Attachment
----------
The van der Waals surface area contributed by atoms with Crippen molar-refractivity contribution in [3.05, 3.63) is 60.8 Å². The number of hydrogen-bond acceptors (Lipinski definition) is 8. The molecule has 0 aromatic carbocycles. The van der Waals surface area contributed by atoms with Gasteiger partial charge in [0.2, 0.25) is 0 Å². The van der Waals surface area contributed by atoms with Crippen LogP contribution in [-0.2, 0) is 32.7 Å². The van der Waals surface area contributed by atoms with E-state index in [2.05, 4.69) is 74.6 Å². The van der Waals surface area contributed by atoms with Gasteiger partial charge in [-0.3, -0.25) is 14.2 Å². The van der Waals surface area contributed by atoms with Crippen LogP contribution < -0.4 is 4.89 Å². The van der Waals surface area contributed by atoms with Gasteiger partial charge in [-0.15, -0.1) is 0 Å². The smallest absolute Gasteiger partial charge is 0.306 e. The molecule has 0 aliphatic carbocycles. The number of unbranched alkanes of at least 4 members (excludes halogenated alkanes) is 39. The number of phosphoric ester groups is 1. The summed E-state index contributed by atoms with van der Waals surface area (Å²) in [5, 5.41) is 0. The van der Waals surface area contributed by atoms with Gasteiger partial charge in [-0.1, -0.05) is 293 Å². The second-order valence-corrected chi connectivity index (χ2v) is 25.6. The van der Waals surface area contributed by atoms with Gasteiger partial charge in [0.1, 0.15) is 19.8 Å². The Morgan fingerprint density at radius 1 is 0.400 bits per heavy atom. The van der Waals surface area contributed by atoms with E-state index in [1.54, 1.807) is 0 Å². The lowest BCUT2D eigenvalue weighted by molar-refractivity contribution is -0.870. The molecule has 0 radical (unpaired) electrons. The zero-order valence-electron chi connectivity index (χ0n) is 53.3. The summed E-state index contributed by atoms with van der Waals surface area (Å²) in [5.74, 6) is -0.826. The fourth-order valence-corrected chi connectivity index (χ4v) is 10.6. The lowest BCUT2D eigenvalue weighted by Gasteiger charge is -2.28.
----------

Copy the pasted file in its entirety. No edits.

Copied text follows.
The van der Waals surface area contributed by atoms with Crippen molar-refractivity contribution in [3.05, 3.63) is 60.8 Å². The number of hydrogen-bond acceptors (Lipinski definition) is 8. The molecule has 0 aromatic carbocycles. The van der Waals surface area contributed by atoms with Gasteiger partial charge in [0.2, 0.25) is 0 Å². The van der Waals surface area contributed by atoms with Crippen LogP contribution in [-0.2, 0) is 32.7 Å². The van der Waals surface area contributed by atoms with E-state index in [2.05, 4.69) is 74.6 Å². The van der Waals surface area contributed by atoms with Gasteiger partial charge in [-0.3, -0.25) is 14.2 Å². The van der Waals surface area contributed by atoms with Crippen LogP contribution < -0.4 is 4.89 Å². The van der Waals surface area contributed by atoms with Gasteiger partial charge in [-0.15, -0.1) is 0 Å². The smallest absolute Gasteiger partial charge is 0.306 e. The molecule has 0 aliphatic carbocycles. The number of unbranched alkanes of at least 4 members (excludes halogenated alkanes) is 39. The number of phosphoric ester groups is 1. The summed E-state index contributed by atoms with van der Waals surface area (Å²) in [5, 5.41) is 0. The van der Waals surface area contributed by atoms with Gasteiger partial charge in [-0.1, -0.05) is 293 Å². The second-order valence-corrected chi connectivity index (χ2v) is 25.6. The van der Waals surface area contributed by atoms with Gasteiger partial charge in [0.1, 0.15) is 19.8 Å². The Morgan fingerprint density at radius 1 is 0.400 bits per heavy atom. The van der Waals surface area contributed by atoms with E-state index in [1.54, 1.807) is 0 Å². The lowest BCUT2D eigenvalue weighted by molar-refractivity contribution is -0.870. The molecule has 0 radical (unpaired) electrons. The zero-order valence-electron chi connectivity index (χ0n) is 53.3. The summed E-state index contributed by atoms with van der Waals surface area (Å²) in [5.74, 6) is -0.826. The fourth-order valence-corrected chi connectivity index (χ4v) is 10.6. The lowest BCUT2D eigenvalue weighted by Gasteiger charge is -2.28.